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Proceedings Paper

Preliminary results from infrared multilayer filters and materials exposed to the space environment on the NASA LDEF mission
Author(s): Gary John Hawkins; Roger Hunneman; John S. Seeley
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Paper Abstract

With continually increasing demands for improvements to atmospheric and planetary remote-sensing instrumentation, for both high optical system performance and extended operational lifetimes, an investigation to assess the effects of prolonged exposure of the space environment to a series of infrared interference filters and optical materials was promoted on the NASA LDEF mission. (2) The NASA Long Duration Exposure Facility (LDEF) was launched by the Space Shuttle to transport various science and technology experiments both to and from space, providing investigators with the opportunity to study the effects of the space environment on materials and systems used in space-flight applications.4 Preliminary results to be discussed consist of transmission measurements obtained and processed from an infrared spectrophotometer both before (1983) and after (1990) exposure compared with unexposed control specimens, together with results of detailed microscopic and general visual examinations performed on the experiment. The principal lead telluride (PbTe) and zinc suiphide (ZnS) based multilayer filters selected for this preliminary investigation consist of : an 8-12 m low pass edge filter, a lO.6m 2.5% half bandwidth (HBW) double half-wave bandpass filter, and a 10% HBW triple half-wave bandpass filter at 15 jim. Optical substrates of MgF2 and KRS-5 (TlBrI) will also be discussed.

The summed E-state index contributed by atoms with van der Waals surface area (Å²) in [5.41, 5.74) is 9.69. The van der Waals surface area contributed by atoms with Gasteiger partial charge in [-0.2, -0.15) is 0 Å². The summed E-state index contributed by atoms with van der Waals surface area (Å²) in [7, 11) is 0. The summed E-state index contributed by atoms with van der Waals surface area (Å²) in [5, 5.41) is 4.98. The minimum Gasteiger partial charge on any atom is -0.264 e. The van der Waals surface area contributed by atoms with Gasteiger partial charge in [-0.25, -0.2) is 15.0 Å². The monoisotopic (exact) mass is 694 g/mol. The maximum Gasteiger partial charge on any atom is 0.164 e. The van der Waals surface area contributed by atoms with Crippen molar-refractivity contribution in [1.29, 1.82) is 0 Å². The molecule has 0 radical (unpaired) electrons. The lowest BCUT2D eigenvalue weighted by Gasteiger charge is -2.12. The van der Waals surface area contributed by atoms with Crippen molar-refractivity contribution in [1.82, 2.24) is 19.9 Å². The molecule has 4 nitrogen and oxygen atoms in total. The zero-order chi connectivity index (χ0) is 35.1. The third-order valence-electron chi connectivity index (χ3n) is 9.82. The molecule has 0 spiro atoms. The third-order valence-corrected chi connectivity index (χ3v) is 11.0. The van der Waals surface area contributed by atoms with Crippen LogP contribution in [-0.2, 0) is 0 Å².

Paper Details

Date Published: 1 October 1990
PDF: 13 pages
Proc. SPIE 1320, Infrared Technology and Applications, (1 October 1990); doi: 10.1117/12.22348
Show Author Affiliations
Gary John Hawkins, Univ. of Reading (United Kingdom)
Roger Hunneman, Univ. of Reading (United Kingdom)
John S. Seeley, Univ. of Reading (United Kingdom)

Published in SPIE Proceedings Vol. 1320:
Infrared Technology and Applications

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